Although the burden of cancer is high among individuals of all ethnicities, ethnic differences in cancer incidence and mortality exist. African-Americans experience a higher incidence of certain cancers compared with the White population, with mortality rates at least 40% higher than other populations. Obesity, high fat, and low fruit (F) and vegetable (V) intakes increase cancer risks. Cancers may develop over a long period of time, with some possibly initiating in childhood; therefore, promoting FV and preventing excess weight gain during childhood could be cancer protective. Families influence children's dietary behaviors by direct modeling of dietary behaviors, parenting skills around food, and controlling the home food environment. However, few intervention studies have focused on family influences on dietary behaviors, particularly among ethnic minority groups which may differ in cultural and other aspects of family functioning. Unfortunately, low participation rates for community-based family interventions suggest that alternate intervention delivery systems be investigated. The internet provides family access within the convenience of the home. In a previous R21 application, the Principal Investigator developed an eight-session interactive web-based program promoting a healthy home food environment for African-American families with 9-12 year old daughters (Family Eats). Family Eats was evaluated for feasibility and changes in mediating variables were obtained. This proposal will test the efficacy of the Family Eats web program to improve FV and dietary fat behavior and weight outcomes among 320 AA families with 8-12 year old children. This important study will pioneer a new channel for behavior change intervention with African-American families and holds the promise of reaching large numbers of children and their families, enabling all to adopt healthy eating behaviors and achieve energy balance and reduce cancer risks.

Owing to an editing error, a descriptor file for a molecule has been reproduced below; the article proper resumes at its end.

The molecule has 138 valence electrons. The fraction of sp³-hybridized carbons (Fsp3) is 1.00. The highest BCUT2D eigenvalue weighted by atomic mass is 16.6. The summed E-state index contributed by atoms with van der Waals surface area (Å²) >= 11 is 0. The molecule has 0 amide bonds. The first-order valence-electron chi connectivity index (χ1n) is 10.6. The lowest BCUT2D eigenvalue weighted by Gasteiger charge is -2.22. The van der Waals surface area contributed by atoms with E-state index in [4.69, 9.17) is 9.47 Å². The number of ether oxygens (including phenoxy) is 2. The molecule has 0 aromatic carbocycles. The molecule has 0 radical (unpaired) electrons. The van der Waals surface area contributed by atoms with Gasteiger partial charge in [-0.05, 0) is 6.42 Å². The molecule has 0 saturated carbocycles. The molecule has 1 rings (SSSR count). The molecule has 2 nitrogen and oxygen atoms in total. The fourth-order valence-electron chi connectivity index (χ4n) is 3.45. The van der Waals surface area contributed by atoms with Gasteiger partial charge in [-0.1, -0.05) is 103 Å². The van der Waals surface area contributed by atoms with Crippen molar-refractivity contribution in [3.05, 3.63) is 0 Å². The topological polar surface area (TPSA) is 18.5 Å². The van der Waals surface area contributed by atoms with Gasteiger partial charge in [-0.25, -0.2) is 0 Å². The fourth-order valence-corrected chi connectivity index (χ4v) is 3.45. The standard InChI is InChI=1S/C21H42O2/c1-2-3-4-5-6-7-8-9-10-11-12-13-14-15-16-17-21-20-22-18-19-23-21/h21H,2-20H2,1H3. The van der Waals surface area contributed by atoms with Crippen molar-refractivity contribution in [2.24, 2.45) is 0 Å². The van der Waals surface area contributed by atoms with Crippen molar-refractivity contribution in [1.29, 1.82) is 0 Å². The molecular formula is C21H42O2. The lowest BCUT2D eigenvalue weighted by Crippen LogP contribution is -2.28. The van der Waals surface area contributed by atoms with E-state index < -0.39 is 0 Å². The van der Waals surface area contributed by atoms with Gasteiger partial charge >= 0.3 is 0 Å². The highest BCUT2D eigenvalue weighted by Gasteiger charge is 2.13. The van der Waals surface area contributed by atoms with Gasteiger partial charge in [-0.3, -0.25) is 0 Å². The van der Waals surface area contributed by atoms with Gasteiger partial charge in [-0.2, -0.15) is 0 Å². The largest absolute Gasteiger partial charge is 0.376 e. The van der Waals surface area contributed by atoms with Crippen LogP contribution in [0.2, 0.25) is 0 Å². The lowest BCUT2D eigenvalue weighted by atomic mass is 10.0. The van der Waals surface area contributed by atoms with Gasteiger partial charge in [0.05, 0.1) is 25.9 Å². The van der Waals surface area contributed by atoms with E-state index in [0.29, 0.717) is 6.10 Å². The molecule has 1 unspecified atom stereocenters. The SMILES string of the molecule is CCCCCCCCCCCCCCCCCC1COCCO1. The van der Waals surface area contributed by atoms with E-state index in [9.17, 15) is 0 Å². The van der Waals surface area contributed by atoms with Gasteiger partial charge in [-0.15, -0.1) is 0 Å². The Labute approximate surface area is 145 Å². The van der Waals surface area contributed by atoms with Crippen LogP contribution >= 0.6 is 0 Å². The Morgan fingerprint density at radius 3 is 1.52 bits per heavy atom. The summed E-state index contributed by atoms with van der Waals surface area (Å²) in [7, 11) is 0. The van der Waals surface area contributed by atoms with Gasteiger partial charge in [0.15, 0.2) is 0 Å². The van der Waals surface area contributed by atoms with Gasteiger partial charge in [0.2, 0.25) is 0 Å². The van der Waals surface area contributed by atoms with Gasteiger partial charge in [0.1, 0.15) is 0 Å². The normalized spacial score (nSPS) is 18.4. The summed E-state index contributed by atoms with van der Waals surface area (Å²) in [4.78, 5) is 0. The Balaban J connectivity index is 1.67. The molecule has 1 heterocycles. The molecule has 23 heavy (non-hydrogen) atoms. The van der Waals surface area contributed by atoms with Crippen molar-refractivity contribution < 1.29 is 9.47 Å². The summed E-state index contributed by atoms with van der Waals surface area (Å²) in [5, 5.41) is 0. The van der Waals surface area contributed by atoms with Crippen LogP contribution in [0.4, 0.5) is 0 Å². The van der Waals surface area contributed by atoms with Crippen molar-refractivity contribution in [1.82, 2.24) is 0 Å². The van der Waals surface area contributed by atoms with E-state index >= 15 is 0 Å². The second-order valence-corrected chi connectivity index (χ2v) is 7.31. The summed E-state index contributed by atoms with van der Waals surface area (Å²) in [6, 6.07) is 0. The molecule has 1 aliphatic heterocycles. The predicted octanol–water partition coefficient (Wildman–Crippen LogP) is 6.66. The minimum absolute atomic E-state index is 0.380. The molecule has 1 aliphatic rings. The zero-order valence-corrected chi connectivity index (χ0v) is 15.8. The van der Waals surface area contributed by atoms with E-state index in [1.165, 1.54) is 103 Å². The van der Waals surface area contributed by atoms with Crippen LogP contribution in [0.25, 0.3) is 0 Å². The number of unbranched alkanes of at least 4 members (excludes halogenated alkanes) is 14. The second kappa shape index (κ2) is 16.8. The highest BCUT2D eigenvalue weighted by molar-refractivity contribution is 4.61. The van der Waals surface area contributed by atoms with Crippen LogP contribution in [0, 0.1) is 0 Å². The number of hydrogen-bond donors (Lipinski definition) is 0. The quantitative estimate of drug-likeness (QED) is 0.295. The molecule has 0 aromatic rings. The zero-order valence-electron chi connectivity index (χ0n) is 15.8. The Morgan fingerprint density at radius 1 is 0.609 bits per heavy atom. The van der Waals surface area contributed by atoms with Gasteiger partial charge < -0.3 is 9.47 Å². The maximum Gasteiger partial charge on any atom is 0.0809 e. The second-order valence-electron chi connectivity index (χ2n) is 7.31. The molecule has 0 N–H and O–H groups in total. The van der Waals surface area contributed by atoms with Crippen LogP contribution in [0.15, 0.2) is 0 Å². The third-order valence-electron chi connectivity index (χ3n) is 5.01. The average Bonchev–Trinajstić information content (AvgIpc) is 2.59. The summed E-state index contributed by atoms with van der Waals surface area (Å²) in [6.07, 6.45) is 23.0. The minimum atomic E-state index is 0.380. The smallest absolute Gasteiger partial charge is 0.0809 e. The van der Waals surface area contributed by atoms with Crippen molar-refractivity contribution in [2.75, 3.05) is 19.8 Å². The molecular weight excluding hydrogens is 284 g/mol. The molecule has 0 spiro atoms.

Eligibility

Ages Eligible for Study:   8 Years to 10 Years
Genders Eligible for Study:   Both
Accepts Healthy Volunteers:   Yes
Criteria

Inclusion Criteria:

  • African -American families with 8-10 year old children
  • Home computer with dsl line

Exclusion Criteria:

  • Parents or children who report a medically prescribed diet, identified through a pre-screening questionnaire, will be excluded because these mothers may have received prior dietary counseling and have increased motivation for making dietary changes.
  Contacts and Locations
Choosing to participate in a study is an important personal decision. Talk with your doctor and family members or friends about deciding to join a study. To learn more about this study, you or your doctor may contact the study research staff using the Contacts provided below. For general information, see Learn About Clinical Studies.

Please refer to this study by its ClinicalTrials.gov identifier: NCT00983840

Locations
United States, Texas
Children's Nutrition Research Center
Houston, Texas, United States, 77030
Sponsors and Collaborators
Baylor College of Medicine
Investigators
Principal Investigator: Karen W Cullen, DrPH Baylor College of Medicine
  More Information

No publications provided

Responsible Party: Karen Cullen, Associate professor, Baylor College of Medicine
ClinicalTrials.gov Identifier: NCT00983840     History of Changes
Other Study ID Numbers: 124505-01A1, CA124505-01A1
Study First Received: July 30, 2009
Last Updated: February 1, 2012
Health Authority: United States: Institutional Review Board

Keywords provided by Baylor College of Medicine:
diet
African-American families
web-based

ClinicalTrials.gov processed this record on October 22, 2014